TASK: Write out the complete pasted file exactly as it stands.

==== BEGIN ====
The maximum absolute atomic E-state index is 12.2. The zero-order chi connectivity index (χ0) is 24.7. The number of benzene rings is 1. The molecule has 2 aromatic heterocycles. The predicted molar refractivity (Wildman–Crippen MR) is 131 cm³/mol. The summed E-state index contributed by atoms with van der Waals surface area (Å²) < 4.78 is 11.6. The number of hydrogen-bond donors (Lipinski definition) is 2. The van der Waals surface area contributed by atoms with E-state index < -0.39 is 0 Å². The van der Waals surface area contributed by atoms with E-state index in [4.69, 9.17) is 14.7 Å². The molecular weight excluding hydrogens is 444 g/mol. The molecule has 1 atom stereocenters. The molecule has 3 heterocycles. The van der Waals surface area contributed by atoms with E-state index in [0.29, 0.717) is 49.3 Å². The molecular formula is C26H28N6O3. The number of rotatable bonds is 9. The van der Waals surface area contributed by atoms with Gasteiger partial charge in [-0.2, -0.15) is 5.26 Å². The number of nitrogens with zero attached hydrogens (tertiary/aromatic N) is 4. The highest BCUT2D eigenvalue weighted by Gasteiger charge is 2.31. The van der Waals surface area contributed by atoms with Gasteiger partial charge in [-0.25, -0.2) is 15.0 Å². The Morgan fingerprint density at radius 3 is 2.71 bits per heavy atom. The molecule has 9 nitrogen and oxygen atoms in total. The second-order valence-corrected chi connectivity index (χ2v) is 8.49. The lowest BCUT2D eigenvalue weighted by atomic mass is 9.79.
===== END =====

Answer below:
The maximum absolute atomic E-state index is 12.2. The zero-order chi connectivity index (χ0) is 24.7. The number of benzene rings is 1. The molecule has 2 aromatic heterocycles. The predicted molar refractivity (Wildman–Crippen MR) is 131 cm³/mol. The summed E-state index contributed by atoms with van der Waals surface area (Å²) < 4.78 is 11.6. The number of hydrogen-bond donors (Lipinski definition) is 2. The van der Waals surface area contributed by atoms with E-state index < -0.39 is 0 Å². The van der Waals surface area contributed by atoms with E-state index in [4.69, 9.17) is 14.7 Å². The molecular weight excluding hydrogens is 444 g/mol. The molecule has 1 atom stereocenters. The molecule has 3 heterocycles. The van der Waals surface area contributed by atoms with E-state index in [0.29, 0.717) is 49.3 Å². The molecular formula is C26H28N6O3. The number of rotatable bonds is 9. The van der Waals surface area contributed by atoms with Gasteiger partial charge in [-0.2, -0.15) is 5.26 Å². The number of nitrogens with zero attached hydrogens (tertiary/aromatic N) is 4. The highest BCUT2D eigenvalue weighted by Gasteiger charge is 2.31. The van der Waals surface area contributed by atoms with Gasteiger partial charge in [-0.25, -0.2) is 15.0 Å². The Morgan fingerprint density at radius 3 is 2.71 bits per heavy atom. The molecule has 9 nitrogen and oxygen atoms in total. The second-order valence-corrected chi connectivity index (χ2v) is 8.49. The lowest BCUT2D eigenvalue weighted by atomic mass is 9.79.